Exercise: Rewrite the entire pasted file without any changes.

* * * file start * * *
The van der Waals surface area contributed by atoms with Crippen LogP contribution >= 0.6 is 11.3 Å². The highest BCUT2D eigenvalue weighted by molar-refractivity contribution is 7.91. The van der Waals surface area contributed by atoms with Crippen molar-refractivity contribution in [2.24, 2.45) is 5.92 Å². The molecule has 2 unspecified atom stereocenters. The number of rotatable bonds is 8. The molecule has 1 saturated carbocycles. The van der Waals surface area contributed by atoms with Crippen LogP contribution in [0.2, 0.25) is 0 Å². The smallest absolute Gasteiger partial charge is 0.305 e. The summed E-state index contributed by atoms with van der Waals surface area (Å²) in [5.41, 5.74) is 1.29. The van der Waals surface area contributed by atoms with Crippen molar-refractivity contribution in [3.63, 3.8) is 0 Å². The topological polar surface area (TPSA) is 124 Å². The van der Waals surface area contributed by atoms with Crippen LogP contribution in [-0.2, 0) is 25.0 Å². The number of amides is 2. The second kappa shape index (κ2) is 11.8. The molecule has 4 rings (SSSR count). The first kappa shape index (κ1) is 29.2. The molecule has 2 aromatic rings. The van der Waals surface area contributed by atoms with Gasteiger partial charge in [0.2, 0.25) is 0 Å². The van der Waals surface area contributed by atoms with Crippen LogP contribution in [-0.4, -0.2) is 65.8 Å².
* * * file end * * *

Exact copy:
The van der Waals surface area contributed by atoms with Crippen LogP contribution >= 0.6 is 11.3 Å². The highest BCUT2D eigenvalue weighted by molar-refractivity contribution is 7.91. The van der Waals surface area contributed by atoms with Crippen molar-refractivity contribution in [2.24, 2.45) is 5.92 Å². The molecule has 2 unspecified atom stereocenters. The number of rotatable bonds is 8. The molecule has 1 saturated carbocycles. The van der Waals surface area contributed by atoms with Crippen LogP contribution in [0.2, 0.25) is 0 Å². The smallest absolute Gasteiger partial charge is 0.305 e. The summed E-state index contributed by atoms with van der Waals surface area (Å²) in [5.41, 5.74) is 1.29. The van der Waals surface area contributed by atoms with Crippen molar-refractivity contribution in [3.63, 3.8) is 0 Å². The topological polar surface area (TPSA) is 124 Å². The van der Waals surface area contributed by atoms with Crippen LogP contribution in [-0.2, 0) is 25.0 Å². The number of amides is 2. The second kappa shape index (κ2) is 11.8. The molecule has 4 rings (SSSR count). The first kappa shape index (κ1) is 29.2. The molecule has 2 aromatic rings. The van der Waals surface area contributed by atoms with Gasteiger partial charge in [0.2, 0.25) is 0 Å². The van der Waals surface area contributed by atoms with Crippen LogP contribution in [-0.4, -0.2) is 65.8 Å².